Mukhriz Tun Mahathir, deputy trade minister, Ministry of International Trade and Industry (MIDA), extends an invitation to U.S. companies to visit Kuala Lumpur and explore its potential as a regional headquarters.

Malaysia’s capital, Kuala Lumpur, has set its sights on becoming one of the top 20 most liveable cities worldwide by 2020, a goal toward which it took a baby step this year by climbing from 78th to 77th, according to the Economist Intelligence Unit’s Global Liveablility Survey 2012.

The government has developed with urban scholars from around the world a comprehensive plan that Malaysia’s prime minister, Najib Tun Razak, launched in October 2010 to reach its ambitious goal by 2020.

But even though its plan has specific, time-sensitive deadlines, the key to the city’s future as a regional and global center will depend on many of its currents attributes, according to Mukhriz Tun Mahathir, the deputy trade minister at the Ministry of International Trade and Industry.

During an interview in his office in Kuala Lumpur, Mr. Mukhriz told Global Atlanta that the city’s multiethnic heritage including Malay Muslims, Chinese and Indian populations provides Kuala Lumpur with a unique personality.

While tensions occasionally may erupt between different groups, especially at the time of general elections, he said that interracial harmony is growing from a sense of tolerance to acceptance. The city’s ability to contain the few outbursts when the anti-Islam video “Innocence of Muslims” set massive demonstrations elsewhere was a case in point.

He also said that the city’s diverse population provides an ideal springboard for a company to locate a regional headquarters and then expand into neighboring members of the Association of Southeast Asian Nations (ASEAN) or even China and India.

By visiting Kuala Lumpur, he said visitors would experience the city’s “identity, authenticity and intensity, and how determined we are.”

The liveable city designation evaluates a wide variety of criteria including stability, health care, culture and environment, education and infrastructure. A new criterion was added in 2012 related to space that evaluates the amount of sprawl, pollution, green space and connectivity, among other factors.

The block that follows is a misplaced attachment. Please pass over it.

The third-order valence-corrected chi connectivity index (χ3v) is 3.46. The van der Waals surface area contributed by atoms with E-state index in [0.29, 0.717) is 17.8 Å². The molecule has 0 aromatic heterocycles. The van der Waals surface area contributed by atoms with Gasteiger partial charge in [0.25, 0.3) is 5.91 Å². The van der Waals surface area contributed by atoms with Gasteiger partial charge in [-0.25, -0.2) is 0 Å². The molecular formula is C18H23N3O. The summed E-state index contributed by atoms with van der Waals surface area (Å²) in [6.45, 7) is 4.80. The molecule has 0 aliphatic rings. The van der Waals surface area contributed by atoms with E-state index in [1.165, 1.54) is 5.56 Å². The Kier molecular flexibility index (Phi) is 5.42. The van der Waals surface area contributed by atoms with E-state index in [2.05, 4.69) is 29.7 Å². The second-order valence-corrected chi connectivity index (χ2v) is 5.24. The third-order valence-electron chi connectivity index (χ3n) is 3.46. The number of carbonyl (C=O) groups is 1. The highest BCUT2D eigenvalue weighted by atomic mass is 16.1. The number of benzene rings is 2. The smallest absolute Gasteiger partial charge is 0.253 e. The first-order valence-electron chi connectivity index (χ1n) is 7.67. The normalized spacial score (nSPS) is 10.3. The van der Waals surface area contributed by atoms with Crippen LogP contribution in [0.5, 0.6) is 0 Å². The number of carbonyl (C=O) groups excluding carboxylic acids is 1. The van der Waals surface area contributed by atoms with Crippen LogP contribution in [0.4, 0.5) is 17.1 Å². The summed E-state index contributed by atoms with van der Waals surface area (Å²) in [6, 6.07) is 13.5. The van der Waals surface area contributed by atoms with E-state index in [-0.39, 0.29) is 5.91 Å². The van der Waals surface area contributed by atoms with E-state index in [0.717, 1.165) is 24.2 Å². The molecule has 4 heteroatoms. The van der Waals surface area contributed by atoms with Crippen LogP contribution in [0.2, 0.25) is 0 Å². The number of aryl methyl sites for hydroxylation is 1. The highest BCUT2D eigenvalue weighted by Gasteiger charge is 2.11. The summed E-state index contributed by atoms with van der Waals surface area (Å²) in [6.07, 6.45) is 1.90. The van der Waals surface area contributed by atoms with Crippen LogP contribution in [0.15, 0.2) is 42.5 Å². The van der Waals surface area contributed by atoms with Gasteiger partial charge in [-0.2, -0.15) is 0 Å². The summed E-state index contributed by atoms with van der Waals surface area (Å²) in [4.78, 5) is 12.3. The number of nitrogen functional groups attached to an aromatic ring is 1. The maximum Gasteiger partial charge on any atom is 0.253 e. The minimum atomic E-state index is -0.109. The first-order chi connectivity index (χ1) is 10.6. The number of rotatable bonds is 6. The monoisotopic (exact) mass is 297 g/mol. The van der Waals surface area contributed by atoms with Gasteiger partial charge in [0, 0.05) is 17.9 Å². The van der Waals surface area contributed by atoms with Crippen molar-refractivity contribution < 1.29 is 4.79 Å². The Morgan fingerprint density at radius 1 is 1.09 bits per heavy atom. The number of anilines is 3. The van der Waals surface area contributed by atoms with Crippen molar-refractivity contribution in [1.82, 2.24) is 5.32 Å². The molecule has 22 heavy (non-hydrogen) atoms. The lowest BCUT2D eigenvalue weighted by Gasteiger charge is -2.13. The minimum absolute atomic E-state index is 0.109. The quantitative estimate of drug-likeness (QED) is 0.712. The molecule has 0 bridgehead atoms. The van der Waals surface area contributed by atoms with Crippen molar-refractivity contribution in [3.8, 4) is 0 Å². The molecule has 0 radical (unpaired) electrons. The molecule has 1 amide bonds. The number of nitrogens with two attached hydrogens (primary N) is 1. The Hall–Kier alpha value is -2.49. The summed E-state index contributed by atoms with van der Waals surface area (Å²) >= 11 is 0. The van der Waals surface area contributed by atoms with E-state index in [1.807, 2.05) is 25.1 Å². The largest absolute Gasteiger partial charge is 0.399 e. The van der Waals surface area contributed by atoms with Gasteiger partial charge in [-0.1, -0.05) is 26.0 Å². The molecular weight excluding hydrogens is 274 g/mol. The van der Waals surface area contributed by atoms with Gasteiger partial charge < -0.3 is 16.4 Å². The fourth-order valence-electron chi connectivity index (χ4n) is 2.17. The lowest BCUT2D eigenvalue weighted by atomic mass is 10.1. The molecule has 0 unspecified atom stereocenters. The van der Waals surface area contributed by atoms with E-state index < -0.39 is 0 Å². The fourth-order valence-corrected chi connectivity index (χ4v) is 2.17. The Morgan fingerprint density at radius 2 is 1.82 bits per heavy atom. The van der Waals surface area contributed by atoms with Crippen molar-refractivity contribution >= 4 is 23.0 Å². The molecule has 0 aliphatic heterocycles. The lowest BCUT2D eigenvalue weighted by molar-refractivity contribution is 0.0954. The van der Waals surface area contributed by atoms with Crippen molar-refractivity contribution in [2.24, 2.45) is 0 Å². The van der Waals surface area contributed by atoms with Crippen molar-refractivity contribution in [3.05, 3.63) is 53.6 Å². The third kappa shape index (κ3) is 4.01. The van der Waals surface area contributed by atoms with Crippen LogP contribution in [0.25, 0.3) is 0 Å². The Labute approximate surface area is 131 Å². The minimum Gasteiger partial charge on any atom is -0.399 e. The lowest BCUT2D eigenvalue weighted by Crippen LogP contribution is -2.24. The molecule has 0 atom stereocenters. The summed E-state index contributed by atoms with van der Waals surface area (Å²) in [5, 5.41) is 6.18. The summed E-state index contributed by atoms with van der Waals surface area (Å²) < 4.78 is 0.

In Southeast Asia, Kuala Lumpur is second only to Singapore, which was ranked 52nd. Atlanta, for comparison’s sake, was ranked 36th this year.

While at first glance its goal may seem somewhat of an overreach, the Malaysian government is totally committed and has outlined a nine-point plan to get it there.

According to its Economic Transformation Program, the plan calls for Kuala Lumpur to attract 100 multinational companies to set up headquarters in the city and entice more professional talent to move to the city.

The government has created Talent Corp., which has the responsibility of improving the current talent pool available for the Malaysian job market as well as attracting and retaining top foreign talent.

The plan also calls for creating more green space, although Kuala Lumpur is more fortunate than many cities because of its numerous forests and lush parks.

Additionally, it is to clean up the polluted Klang River, which runs through the capital.

There also are plans to create an integrated urban mass rapid transit system and a high-speed railway to connect the city with Singapore.

Other projects include refurbishing its historic areas to attract tourists as well as creating a comprehensive pedestrian network and an efficient waste management system.

Paul W. Jones, the U.S. ambassador to Malaysia, will attend a roundtable discussion at Emory University School of Law, along with two other ambassadors to ASEAN countries, on Wednesday afternoon, Nov. 28. To learn more about the roundtable, click here.